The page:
Thanks!
gordonzola: (Default)
Our cheese area is way too small for the volume of cheese we sell. While this makes our financial statement look great, it contributes to the too-many-rats-in-the-cage feeling that our store gets when it’s crowded. The crowd around our sample table jams up the area like fallen trees on a country road. Shopping carts and people take up so much space when we’re really busy that getting from produce to cheee is like crossing the Bay Bridge at 5 PM. Sometimes we have to wait long periods of time to stock cheese we’ve cut and wrapped because the area simply can’t fit another person. I took a picture at Thanksgiving 1996 (just months after we moved into our new store) amazed at how busy the area in front of cheese was compared to our Mission St store. Now I see that view at some point almost every day.

When we cheeseworkers do get out to stock the cheese coolers on busy days it’s often one question after another from customers too quiet or shy to get our attention over the cheese counter. That’s cool. It’s one of the parts of my job I enjoy most, actually. The problem is that the customers get a little close sometimes.

Maybe it’s the desperation in the air these days but customers were more stressed than usual in this holiday season. It wasn’t that more customers than usual were rude, it’s that the ones who were rude were really rude.

I was answering a customer’s question at one point in late December when someone started hitting me on the back. I thought it was some friend or coworker, but no, it was another customer. I turned – surprised that I didn’t recognize the person and before I could say anything she said, “I have some cheese questions? Can you answer them?”* I told her “no” because it’s against the rules to touch a cheese worker without consent.

Even more obnoxious was a guy who came in – possibly a little fucked up already – looking for cheese for a party he was already late to. He kept picking up pieces of cheese, studying them, and then tossing them a few feet away in the cooler as if he couldn’t bear their sight. I was already coming around the counter when he saw me, “I need the right size piece of brie, can you help me?”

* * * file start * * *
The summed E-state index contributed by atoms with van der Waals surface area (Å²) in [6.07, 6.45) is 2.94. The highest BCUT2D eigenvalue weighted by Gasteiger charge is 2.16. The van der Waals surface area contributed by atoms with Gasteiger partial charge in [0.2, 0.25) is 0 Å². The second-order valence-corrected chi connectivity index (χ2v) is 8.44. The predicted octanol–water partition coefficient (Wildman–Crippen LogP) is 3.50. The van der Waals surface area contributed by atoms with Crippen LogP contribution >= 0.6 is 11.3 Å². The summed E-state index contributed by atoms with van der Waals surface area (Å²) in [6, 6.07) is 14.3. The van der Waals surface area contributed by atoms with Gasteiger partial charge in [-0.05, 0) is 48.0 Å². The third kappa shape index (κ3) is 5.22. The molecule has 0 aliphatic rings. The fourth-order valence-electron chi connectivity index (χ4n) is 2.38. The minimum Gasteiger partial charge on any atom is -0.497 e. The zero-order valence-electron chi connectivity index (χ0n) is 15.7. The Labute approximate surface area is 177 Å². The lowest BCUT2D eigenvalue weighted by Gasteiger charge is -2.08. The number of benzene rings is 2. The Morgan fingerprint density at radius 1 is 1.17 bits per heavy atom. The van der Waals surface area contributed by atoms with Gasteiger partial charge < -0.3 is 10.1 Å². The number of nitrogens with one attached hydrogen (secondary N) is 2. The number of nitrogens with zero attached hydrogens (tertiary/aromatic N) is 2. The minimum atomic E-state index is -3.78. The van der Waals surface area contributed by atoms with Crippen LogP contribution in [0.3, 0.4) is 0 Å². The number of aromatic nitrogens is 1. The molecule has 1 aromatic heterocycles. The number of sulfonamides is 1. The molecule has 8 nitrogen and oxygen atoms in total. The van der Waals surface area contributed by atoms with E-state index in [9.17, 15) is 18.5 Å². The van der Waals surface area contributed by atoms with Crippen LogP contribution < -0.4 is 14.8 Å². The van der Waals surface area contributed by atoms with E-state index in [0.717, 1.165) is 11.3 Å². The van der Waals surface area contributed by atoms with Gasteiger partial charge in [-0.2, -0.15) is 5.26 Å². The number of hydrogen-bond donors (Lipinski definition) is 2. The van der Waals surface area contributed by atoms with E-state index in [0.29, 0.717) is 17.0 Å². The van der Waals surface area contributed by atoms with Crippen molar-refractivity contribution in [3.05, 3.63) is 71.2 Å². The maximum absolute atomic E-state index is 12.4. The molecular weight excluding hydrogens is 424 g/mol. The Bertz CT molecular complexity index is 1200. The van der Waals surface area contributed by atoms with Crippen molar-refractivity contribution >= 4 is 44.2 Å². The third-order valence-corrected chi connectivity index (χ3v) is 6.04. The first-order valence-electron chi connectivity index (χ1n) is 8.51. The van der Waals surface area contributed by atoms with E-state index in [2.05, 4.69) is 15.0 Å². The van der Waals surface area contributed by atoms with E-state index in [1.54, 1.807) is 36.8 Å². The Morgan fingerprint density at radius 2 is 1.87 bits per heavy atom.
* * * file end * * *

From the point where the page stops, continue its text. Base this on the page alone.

“Yes, but if you keep throwing cheese around the case I’m going to throw you out of the store.” I put a medium-sized Fromager D’affinois in his cart and used my I-dare-you-to-say-something look. He thanked me and walked away, coming back ten minutes later to apologize to my co-worker for “upsetting” me.

Then, just the other day someone came in and asked for the “Sky Q” cheese that he had read about on the internet. After I thought for a second I said, “Ski Queen”? I explained what it was but he said, “No, that’s not it. I know they carry it at the East Coast Whole Foods stores, you probably just haven’t heard of it yet.” Then he asked for ricotta. I tried to explain that if he was looking for whey-based cheeses, that it probably was Ski Queen Gjetost he was looking for. However, since I was contradicting the internet, he didn’t trust me and went with a sneer and empty hands.**

But I knew I was starting to overreact to the retail pressure when a customer came up –obviously dismayed—and asked for a “softer Parmesan” than the Parmigiano Reggiano. There are obvious answers to that question: Domestic Parmesan, Argentine Parmesan, Grana Padano etc. but I couldn’t let go of the premise inherent in her question – that she wished to deny one of the main traits that makes Parmesan Parmesan. In a moment of self-righteousness I wanted to stand in solidarity with the identity struggle of Parmigiano Reggiano. I whispered to a co-worker, “Do we have any drier water?” and neither of us could stop laughing until I finally left the cheese cutting area.



*If I were reading this entry I would try to figure out this behavior. I’d think maybe she had been waiting for help and had been ignored or something. You’ll have to trust me, I have a developed skill for this, she was not there when I started talking to the other customer. She just didn’t want to wait her turn.
**Which isn’t the worst thing. Norweigans aside, Gjetost isn’t for everyone.
gordonzola: (Default)
My book Cheesemonger: (really clever subtitle goes here) will be published in April 2009 by Macadam/Cage. Memoir, food politics, and cheese, oh yeah.

Yes, I have been keeping this a secret writing project for the most part. But if you wondered why I haven’t visited your city in awhile or why my LJ appearances have been sporadic over the last two years, well, I was writing a book.

I will give you plenty of chances to buy it when it’s closer to the release date and might hit you up to crash on your couch if I’m reading in your town, but for now I just wanted to let you all know. This book germinated from some things I originally did for LJ so most of all I just wanted to say thanks for paying attention to a random blog on the internet! Ha! Whoo-hoo! Heeeeeee.




*Many people helped me with this (my co-workers for inspiring me and covering for me, a number of friends who gave input on particular sections, [livejournal.com profile] beelavender for introducing me to my agent, [livejournal.com profile] smallstages for massive editing help...), but over a year ago [livejournal.com profile] nihilistic_kid gave me some really good input on the first 50 pages or so. Nick is trying to fund a move across country right now so if you’re a writer working on a project, and you want some reality-based professional criticism, you should check out Uncle Nick's Crazy-Ass Critique Service!. Fast and honest!